Dr. Krieger's partial brain transplantation experiments were of sections of the pituitary gland (a hormone producing gland within the brain) - and the "function" that was transplanted was thus solely the ability to secrete hormones. It was basically a transplant of the brain's liver or pancreas. The testable results were hormonal, not cerebral. There could have been cerebral results, but they were not tested beyond the influences of the hormones.

Also are you sure the lobes of the brain are as modular as you think? Patterns of neural activity are dictated completely by the network - by their interconnections. Due to the sheer amount of neural links that have to be severed and regrown, perhaps a lobe transplantation would irrevocably damage the original function beyond recognition.
Even small damage to the motor cortex or supporting structures can force patients to have to learn to walk all over again. So it would seem that any advantages and individuality would be lost during transplant. As an example, how would it help to be given the motor cortex of a dancer - only to have your (and the new dancer lobe's) ability to move RESET by the procedure, you'll have to learn to walk again and learn to dance again - what was the point? I think it likely that ALL neural lobes would have the same problems from such radical surgical disconnections/reconnections. Any neural linkages (incl sense of self) would be damaged beyond recognition and would need to be reset (ie: learn to walk again) to even function.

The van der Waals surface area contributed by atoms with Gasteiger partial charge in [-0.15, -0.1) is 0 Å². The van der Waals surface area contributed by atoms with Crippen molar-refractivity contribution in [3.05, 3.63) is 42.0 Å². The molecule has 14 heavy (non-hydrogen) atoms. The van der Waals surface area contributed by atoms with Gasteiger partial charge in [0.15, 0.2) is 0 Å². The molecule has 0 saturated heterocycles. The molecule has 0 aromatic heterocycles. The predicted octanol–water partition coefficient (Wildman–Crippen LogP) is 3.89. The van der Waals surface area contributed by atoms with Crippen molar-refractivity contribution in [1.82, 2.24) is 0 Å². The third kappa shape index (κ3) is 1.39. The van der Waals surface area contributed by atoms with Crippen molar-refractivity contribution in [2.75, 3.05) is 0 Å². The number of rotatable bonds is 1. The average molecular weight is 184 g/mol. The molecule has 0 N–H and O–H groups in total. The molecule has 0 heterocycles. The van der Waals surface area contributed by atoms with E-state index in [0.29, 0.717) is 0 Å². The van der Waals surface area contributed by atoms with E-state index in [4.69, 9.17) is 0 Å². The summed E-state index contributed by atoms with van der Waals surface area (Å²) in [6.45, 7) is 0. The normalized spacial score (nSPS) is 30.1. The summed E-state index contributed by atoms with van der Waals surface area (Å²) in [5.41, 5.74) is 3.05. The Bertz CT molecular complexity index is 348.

These neural systems seem more delicate that you are letting on.

Oliver said...

If Ron Dennis had his thalamus replaced, he would no longer be Ron Dennis. The surgery would have to be while Ron was very young (probably an embryo) or else the connections wouldn't line up with the cortex, and so many of his personality (and thus thalamo-cortical connections) hadn't developed or solidified yet. Then again, the cortex is very malleable... maybe connections can be integrated with some heavy stem-cell usage at an older age. In this case, Ron Dennis' core characteristics would be much like the donor's so he can't still be considered the same as the former Ron Dennis. To extend this logic further (perhaps too far), we are each not really the same person we were a month ago, since so many cortical connections have changed in that time.